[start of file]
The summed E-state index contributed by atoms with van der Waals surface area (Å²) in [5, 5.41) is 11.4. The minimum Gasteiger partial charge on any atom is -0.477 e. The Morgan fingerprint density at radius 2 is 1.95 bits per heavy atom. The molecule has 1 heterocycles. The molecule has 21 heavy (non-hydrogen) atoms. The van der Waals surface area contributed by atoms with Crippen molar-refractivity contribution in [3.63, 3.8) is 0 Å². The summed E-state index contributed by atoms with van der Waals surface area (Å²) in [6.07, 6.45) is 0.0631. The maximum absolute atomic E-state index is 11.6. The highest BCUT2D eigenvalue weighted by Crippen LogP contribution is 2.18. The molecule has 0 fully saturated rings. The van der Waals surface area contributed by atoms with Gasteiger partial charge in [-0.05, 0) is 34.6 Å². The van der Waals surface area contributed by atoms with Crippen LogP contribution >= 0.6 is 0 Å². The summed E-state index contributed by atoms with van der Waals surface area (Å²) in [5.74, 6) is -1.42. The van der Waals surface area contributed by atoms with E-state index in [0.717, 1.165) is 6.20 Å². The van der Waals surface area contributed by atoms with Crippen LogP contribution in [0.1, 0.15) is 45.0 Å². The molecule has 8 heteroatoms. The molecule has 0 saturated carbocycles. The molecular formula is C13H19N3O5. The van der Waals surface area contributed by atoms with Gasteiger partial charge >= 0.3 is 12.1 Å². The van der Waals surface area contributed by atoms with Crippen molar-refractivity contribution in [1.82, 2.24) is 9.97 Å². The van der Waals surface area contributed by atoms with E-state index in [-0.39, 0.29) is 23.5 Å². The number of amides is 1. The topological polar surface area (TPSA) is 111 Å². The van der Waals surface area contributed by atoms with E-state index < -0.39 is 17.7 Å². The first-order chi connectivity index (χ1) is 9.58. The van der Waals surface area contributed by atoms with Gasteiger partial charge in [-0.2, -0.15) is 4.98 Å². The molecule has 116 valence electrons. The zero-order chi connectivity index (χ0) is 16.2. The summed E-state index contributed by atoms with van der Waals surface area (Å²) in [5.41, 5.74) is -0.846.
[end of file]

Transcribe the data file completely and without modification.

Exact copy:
The summed E-state index contributed by atoms with van der Waals surface area (Å²) in [5, 5.41) is 11.4. The minimum Gasteiger partial charge on any atom is -0.477 e. The Morgan fingerprint density at radius 2 is 1.95 bits per heavy atom. The molecule has 1 heterocycles. The molecule has 21 heavy (non-hydrogen) atoms. The van der Waals surface area contributed by atoms with Crippen molar-refractivity contribution in [3.63, 3.8) is 0 Å². The summed E-state index contributed by atoms with van der Waals surface area (Å²) in [6.07, 6.45) is 0.0631. The maximum absolute atomic E-state index is 11.6. The highest BCUT2D eigenvalue weighted by Crippen LogP contribution is 2.18. The molecule has 0 fully saturated rings. The van der Waals surface area contributed by atoms with Gasteiger partial charge in [-0.05, 0) is 34.6 Å². The van der Waals surface area contributed by atoms with Crippen LogP contribution >= 0.6 is 0 Å². The summed E-state index contributed by atoms with van der Waals surface area (Å²) in [5.74, 6) is -1.42. The van der Waals surface area contributed by atoms with E-state index in [0.717, 1.165) is 6.20 Å². The van der Waals surface area contributed by atoms with Crippen LogP contribution in [0.1, 0.15) is 45.0 Å². The molecule has 8 heteroatoms. The molecule has 0 saturated carbocycles. The molecular formula is C13H19N3O5. The van der Waals surface area contributed by atoms with Gasteiger partial charge >= 0.3 is 12.1 Å². The van der Waals surface area contributed by atoms with Crippen molar-refractivity contribution in [1.82, 2.24) is 9.97 Å². The van der Waals surface area contributed by atoms with E-state index in [-0.39, 0.29) is 23.5 Å². The number of amides is 1. The topological polar surface area (TPSA) is 111 Å². The van der Waals surface area contributed by atoms with E-state index < -0.39 is 17.7 Å². The first-order chi connectivity index (χ1) is 9.58. The van der Waals surface area contributed by atoms with Gasteiger partial charge in [-0.2, -0.15) is 4.98 Å². The molecule has 116 valence electrons. The zero-order chi connectivity index (χ0) is 16.2. The summed E-state index contributed by atoms with van der Waals surface area (Å²) in [5.41, 5.74) is -0.846.